Dads of Steel

by Jonathan Haefs

*Disclaimer: I am by not a perfect father! Far from it! In the post below, I do not mean to portray myself as the perfect dad or even as an expert on fatherhood. These are thoughts from one broken father to others.

fathers-day-2011I’ve been thinking about fatherhood a lot lately. And that makes sense…I mean my third baby just entered the world! On top of that, father’s day is just around the corner (June 16).

Growing up within the church, father’s day was always somewhat confusing for me…especially when compared with mother’s day. Perhaps it was my own limited experience, but it always seemed like mother’s day was devoted to the praise/encouragement of mothers…while father’s day was equally devoted to pointing out the failures/scolding fathers.

Even as a kid I felt like this was little unfair. Something was amiss and needed to be rectified. I honestly do not believe the remedy to the situation is simply to turn father’s day into a time to praise/encourage fathers in the same way we do for mothers. When it comes to time the gathered church spends together, our focus should always be Christ!

I’ve seen way too many mother’s/father’s day services (and many other holidays for that matter) that were void of Jesus! I am not saying that we do not even acknowledge holidays, but we should do so in a way that points people to Jesus. We need to point mothers and fathers (and everyone else present) to the sufficiency of Christ in all things, including parenting! Jesus must remain the center of our worship!

I think this is the real problem with father’s day…we have put fathers in the place reserved for Jesus, and whenever we do that they will always fail and we will always feel the need to scold them!

We have come to expect dads to be the hero when there is only one hero…Jesus!

man-of-steel-logoI do not believe it is a coincidence that the highly  anticipated summer blockbuster “Man of Steel” is releasing on June 14th…two days before father’s day. A fun movie about the superhero of superheroes…superman. This is just the kind of movie a dad might take his kids to see (depending on their age of course), and there has always been an emphasis on father figures in the superman mythos via Jor-El and Jonathan Kent.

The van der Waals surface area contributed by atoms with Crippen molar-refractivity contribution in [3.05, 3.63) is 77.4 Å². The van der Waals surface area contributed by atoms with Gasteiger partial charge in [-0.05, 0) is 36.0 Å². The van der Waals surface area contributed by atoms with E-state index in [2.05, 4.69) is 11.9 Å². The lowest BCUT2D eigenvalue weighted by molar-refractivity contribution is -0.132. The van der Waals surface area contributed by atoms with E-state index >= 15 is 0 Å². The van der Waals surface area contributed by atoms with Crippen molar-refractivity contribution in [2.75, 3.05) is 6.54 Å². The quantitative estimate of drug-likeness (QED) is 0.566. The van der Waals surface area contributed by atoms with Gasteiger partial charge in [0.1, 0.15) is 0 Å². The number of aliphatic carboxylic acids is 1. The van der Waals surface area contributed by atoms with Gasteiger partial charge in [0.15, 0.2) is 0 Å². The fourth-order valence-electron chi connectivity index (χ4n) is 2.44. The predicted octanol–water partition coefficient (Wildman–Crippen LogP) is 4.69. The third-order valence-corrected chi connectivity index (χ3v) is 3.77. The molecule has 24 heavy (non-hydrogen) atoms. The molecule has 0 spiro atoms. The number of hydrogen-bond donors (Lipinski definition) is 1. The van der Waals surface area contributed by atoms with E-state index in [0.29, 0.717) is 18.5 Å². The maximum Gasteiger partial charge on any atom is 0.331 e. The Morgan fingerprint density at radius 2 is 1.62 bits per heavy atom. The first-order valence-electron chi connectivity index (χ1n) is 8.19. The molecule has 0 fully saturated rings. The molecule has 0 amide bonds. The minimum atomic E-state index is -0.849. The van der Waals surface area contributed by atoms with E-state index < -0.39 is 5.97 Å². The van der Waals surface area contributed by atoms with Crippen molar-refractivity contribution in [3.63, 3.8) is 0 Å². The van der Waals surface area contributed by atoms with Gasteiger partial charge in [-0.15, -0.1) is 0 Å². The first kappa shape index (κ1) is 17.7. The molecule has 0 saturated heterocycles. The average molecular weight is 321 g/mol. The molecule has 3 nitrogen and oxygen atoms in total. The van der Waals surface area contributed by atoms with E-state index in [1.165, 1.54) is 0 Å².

The real irony of this movie’s release coinciding with father’s day is that, I believe, it highlights the problematic “Christian” view of fatherhood. We expect dads to be supermen. They are to be their kids hero! Perfect men of incredible spiritual stature!

We expect dads of steel!

Most kids naturally look up to their dads as if they are superhuman and, all too often, the “Christian” version of fatherhood only feeds this notion. Yet, all fathers are far from perfect and so having “superman” expectations only sets them up for failure. So what can be done? What should dad’s do? And, what should we do? What should the church be encouraging and calling fathers toward?

The true calling of fatherhood is not to be a hero, but to point to the only hero…Jesus.

I try to consistently acknowledge my shortcomings to my children, be honest when I fail, ask for forgiveness, and then point them to the one who will never fail them! Father’s should turn the shortcomings into opportunities to point to the one who never falls short! This is truly fathering your children towards the perfect heavenly father.

We need to tell our fathers…you don’t have to be a dad of steel! Just be a dad who is real! Real about who you are and who Jesus is!

I think that if  men heard the message, the call (on father’s day and everyday) that you’re not to be the perfect hero for your kids, but you are to point the one who is, then we would see fathers move from feeling discouraged and defeated to energized and empowered! Fathers need to hear that they are not supposed to rely on their own strength to be dads of steel, but that God has provided his strength, through the Holy Spirit, for them to be dads who are real.

IMG_0786Through his power, they can be fathers who really love Jesus, fathers who really love their kids, fathers who really admit when they’re wrong and ask for forgiveness, fathers who really love their wives, fathers who really are committed, fathers who really show vulnerability, fathers who really pray, fathers who really know that true fatherhood is not perfection, but pointing to Jesus.

Be encouraged fathers! We don’t need dads of steel…we need dads who are real.